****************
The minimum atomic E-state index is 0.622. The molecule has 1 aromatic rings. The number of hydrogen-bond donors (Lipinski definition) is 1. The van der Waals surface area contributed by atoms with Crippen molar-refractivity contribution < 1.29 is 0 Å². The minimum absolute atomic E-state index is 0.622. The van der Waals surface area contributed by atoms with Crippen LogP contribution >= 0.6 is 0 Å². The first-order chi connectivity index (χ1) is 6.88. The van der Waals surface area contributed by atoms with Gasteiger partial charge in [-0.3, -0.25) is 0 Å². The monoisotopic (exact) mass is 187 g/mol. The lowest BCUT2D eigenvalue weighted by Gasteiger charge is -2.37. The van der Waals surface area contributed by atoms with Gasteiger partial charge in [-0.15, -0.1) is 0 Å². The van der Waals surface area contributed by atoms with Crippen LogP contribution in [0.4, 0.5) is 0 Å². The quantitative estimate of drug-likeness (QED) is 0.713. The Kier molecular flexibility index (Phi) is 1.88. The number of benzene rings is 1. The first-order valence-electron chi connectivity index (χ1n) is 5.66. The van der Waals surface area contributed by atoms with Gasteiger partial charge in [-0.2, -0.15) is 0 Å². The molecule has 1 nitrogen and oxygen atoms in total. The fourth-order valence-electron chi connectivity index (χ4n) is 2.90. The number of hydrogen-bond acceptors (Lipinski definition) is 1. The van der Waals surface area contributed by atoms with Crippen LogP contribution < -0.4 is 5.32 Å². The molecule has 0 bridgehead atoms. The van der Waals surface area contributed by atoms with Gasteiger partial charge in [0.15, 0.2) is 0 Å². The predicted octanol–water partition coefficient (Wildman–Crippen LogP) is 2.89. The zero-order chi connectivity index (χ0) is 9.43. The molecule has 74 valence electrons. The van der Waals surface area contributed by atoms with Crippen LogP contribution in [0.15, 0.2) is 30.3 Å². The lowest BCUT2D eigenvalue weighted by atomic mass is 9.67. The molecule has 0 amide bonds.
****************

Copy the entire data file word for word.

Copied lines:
The minimum atomic E-state index is 0.622. The molecule has 1 aromatic rings. The number of hydrogen-bond donors (Lipinski definition) is 1. The van der Waals surface area contributed by atoms with Crippen molar-refractivity contribution < 1.29 is 0 Å². The minimum absolute atomic E-state index is 0.622. The van der Waals surface area contributed by atoms with Crippen LogP contribution >= 0.6 is 0 Å². The first-order chi connectivity index (χ1) is 6.88. The van der Waals surface area contributed by atoms with Gasteiger partial charge in [-0.3, -0.25) is 0 Å². The monoisotopic (exact) mass is 187 g/mol. The lowest BCUT2D eigenvalue weighted by Gasteiger charge is -2.37. The van der Waals surface area contributed by atoms with Gasteiger partial charge in [-0.15, -0.1) is 0 Å². The van der Waals surface area contributed by atoms with Crippen LogP contribution in [0.4, 0.5) is 0 Å². The quantitative estimate of drug-likeness (QED) is 0.713. The Kier molecular flexibility index (Phi) is 1.88. The number of benzene rings is 1. The first-order valence-electron chi connectivity index (χ1n) is 5.66. The van der Waals surface area contributed by atoms with Gasteiger partial charge in [-0.2, -0.15) is 0 Å². The molecule has 1 nitrogen and oxygen atoms in total. The fourth-order valence-electron chi connectivity index (χ4n) is 2.90. The number of hydrogen-bond acceptors (Lipinski definition) is 1. The van der Waals surface area contributed by atoms with Crippen LogP contribution < -0.4 is 5.32 Å². The molecule has 0 bridgehead atoms. The van der Waals surface area contributed by atoms with Gasteiger partial charge in [0.15, 0.2) is 0 Å². The predicted octanol–water partition coefficient (Wildman–Crippen LogP) is 2.89. The zero-order chi connectivity index (χ0) is 9.43. The molecule has 74 valence electrons. The van der Waals surface area contributed by atoms with Crippen LogP contribution in [0.15, 0.2) is 30.3 Å². The lowest BCUT2D eigenvalue weighted by atomic mass is 9.67. The molecule has 0 amide bonds.